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Women And Guns

Cover image for podcast episode

ROLAND LIZARONDO

A pistol lies on the counter at San Diego Guns, June 16, 2020.

More women are buying guns than ever before. KPBS spoke with a local organization dedicated to educating women about firearms. Meanwhile, a new housing development in Rancho Peñasquitos is raising concerns about increased traffic and potential wildfire risks. Plus, a full fact check on Governor Newsom’s recent comments about the state’s covid-19 health policies.

Good Morning, I’m Annica Colbert….it’s Monday, June 21st

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More and More Women Are Buying Guns

More on that next, but first... let’s do the headlines….

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Firefighters in the East County are battling a 515-acre vegetation fire in Canebreak Canyon that started up on sunday. It’s been dubbed the Overland Fire. As of last night it’s at 25% containment. The fire is located near a small desert town east of Mount Laguna and south of Borrego springs. Cal Fire San Diego says no structures have been threatened.

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California now offers digital vaccine cards for vaccinated people as a virtual backup of the physical card. It's also designed to help businesses verify vaccination status. The digital card comes with a q-r code that businesses will be able scan, however, the technology to scan that code isn’t out yet. The state says it will be ready in the coming weeks. To get your digital card, go to my vaccine record dot C D P H dot CA dot gov.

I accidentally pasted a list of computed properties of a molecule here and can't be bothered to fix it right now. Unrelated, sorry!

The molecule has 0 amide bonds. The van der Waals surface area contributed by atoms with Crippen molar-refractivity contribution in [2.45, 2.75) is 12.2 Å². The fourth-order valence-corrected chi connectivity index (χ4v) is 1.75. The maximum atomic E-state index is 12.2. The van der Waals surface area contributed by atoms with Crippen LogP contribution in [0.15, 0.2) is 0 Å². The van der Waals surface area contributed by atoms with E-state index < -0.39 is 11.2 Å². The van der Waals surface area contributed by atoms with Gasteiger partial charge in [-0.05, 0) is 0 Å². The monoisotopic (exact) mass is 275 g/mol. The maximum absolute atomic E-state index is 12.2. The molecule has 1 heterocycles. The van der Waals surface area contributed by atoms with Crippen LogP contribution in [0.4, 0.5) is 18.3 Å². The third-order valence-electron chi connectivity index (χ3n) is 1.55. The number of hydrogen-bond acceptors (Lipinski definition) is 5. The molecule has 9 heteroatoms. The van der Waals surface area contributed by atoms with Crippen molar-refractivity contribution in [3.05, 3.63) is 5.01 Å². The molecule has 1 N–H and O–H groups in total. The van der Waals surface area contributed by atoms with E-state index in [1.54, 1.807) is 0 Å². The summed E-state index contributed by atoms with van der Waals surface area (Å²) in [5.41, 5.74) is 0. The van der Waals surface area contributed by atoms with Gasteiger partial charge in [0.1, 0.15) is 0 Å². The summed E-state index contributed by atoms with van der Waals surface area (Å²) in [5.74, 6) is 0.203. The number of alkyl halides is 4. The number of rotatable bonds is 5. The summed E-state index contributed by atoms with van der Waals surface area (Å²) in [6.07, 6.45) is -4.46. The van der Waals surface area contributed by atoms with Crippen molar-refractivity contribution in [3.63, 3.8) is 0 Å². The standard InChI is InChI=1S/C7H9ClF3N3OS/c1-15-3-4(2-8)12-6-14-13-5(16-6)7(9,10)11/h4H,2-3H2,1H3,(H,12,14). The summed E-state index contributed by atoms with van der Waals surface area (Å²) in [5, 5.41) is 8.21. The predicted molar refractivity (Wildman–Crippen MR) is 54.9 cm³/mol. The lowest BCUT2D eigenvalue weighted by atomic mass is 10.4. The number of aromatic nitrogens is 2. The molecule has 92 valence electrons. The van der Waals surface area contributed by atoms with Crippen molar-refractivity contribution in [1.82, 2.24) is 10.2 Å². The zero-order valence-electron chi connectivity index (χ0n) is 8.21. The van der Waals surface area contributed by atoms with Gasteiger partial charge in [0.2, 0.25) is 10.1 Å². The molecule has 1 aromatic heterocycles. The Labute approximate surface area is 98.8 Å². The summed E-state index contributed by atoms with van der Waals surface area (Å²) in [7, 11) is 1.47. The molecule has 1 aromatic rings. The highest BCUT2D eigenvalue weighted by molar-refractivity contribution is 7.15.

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San Diego has to start over on its redevelopment of the Pechanga Arena in the Midway District. Former Mayor Kevin Faulconer had picked a developer to turn the arena into a new entertainment district. But state officials say the bidding process violated state law, and that the city should have offered the property to affordable housing developers first.

Laura Nunn is with the San Diego Housing Federation.

“In an environment where the city lacks an abundance of financial resources to develop affordable housing, this is a resource and an asset that the city has. The revenue is not there from the city, but the land is there. and that's the opportunity here.”

If no affordable housing developer can afford the land, any future development will still have to set aside a portion of homes for low-income households.

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From KPBS, you’re listening to San Diego News Now.

Stay with me for more of the local news you need.

More and more women are buying and shooting guns.

KPBS reporter Alexandra Rangel recently spent time with a group that is working with women who are arming themselves for protection.

“Not me sd is our initiative to stop domestic violence
and sexual assault.”
It’s women mentoring women through the male dominated
world of firearms.
Wendy Huffen, Not Me SD Director
“Today we have 10, ladies who are learning how to shoot, it's a variety of levels. Some have never touched a gun before.”